Disagree. The most important skill for a senior artist, supervisor, or lead is to have core competence.

The skills you mention are also important, and should be taught alongside basic skills, but not at the expense of them.

Other basic skills that I think are vital is understanding of lighting and perspective. A good paint and patch shot is a great object lesson in lighting and camera angle.

There’s no shortcut to the 10,000 hour rule. You have to put in your time.

You can’t run before you can walk.

It’s also condescending to the true artists in paint and roto. The best ones make the shot great, and you can’t do high end visual effects without them.


Fair enough, let me be a bit more precise.

Knowing how to do roto and paint is great. And it should be taught. But there is no reason to build an exclusive career path based on needing to do that for years. In the mid 2000’s it was not uncommon for junior artists at major commercial studios to be promoted to artists without knowing what timecode is or some basic conforming skills. Of course, back then, you had no choice but to pay ridiculous rents and pay 65-80k a year plus benefits for someone to do roto for you. So, the junior artists today will be doing that which cannot be outsourced and is at an appropriate level of capability and capacity for them. At some studios, that’s conforming spots. At some studios, its artwork and archiving. At some studios, its a tiny amount of paint and roto.

The studios have historically been pretty terrible at forward thinking/innovation. Imagine how good they could have been when margins were 30%! Now with margins in the single digits, it’s somewhat analogous to the venture capital mattress wars of late.

I think if we’re going to foster growth and keep this bus moving, it might be good to have a common understanding of what it takes. Juniors are our lifeblood.

It is my personal opinion, but I believe what kind of tasks a junior is going to perform is secondary to a foundation of knowledge that makes us the alpha predators of post. To do our jobs, we have to have a multi-disciplinary approach because we’re expected to understand so much of the big and small pictures and provide both practical and creative solutions at all levels.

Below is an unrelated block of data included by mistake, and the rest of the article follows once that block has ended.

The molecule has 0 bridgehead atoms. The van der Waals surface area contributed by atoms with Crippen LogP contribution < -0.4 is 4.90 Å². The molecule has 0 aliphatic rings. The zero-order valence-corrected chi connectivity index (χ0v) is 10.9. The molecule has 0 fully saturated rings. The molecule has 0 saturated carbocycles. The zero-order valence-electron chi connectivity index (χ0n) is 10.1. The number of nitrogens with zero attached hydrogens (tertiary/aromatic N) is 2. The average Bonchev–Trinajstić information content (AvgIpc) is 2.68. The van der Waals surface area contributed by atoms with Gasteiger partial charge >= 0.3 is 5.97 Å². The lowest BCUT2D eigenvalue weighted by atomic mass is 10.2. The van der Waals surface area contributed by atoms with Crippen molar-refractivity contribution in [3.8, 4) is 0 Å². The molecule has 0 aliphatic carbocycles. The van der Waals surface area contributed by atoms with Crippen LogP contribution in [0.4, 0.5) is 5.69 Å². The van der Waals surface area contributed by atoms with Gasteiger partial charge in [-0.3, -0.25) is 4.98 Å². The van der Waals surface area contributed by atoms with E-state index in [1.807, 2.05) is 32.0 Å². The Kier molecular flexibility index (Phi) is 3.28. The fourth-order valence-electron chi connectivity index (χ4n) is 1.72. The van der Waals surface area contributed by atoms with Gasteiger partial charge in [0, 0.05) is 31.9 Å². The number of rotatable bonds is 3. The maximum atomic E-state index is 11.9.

I don’t know if this is the right way to do it, but at my old company (and implementing at my new one) we didn’t start juniors on roto or comp or striping or any of that stuff. We started juniors with a one month trial employment. In that time they were given homework - the first of which is they had to explain the math of 8bit color clearly so that a busy producer would understand banding. Then they had to watch film - a list of the great VFX films and afterward they had to explain how some of the shots were done - movies like 2001 and The Abyss and Gravity and even Pleasantville. The concepts they needed to be really clear about were things like traveling mattes, stop motion, the principles of animation, color space, pipeline. They had to understand that there’s a history to everything we do and understand why we do it this way. They had to understand editorial as well - starting with Potemkin all the way to Raging Bull to Endgame. They were introduced to half and full adders and they had to understand storage - the hardcore technical stuff so they’d have an understanding of playback and throughput.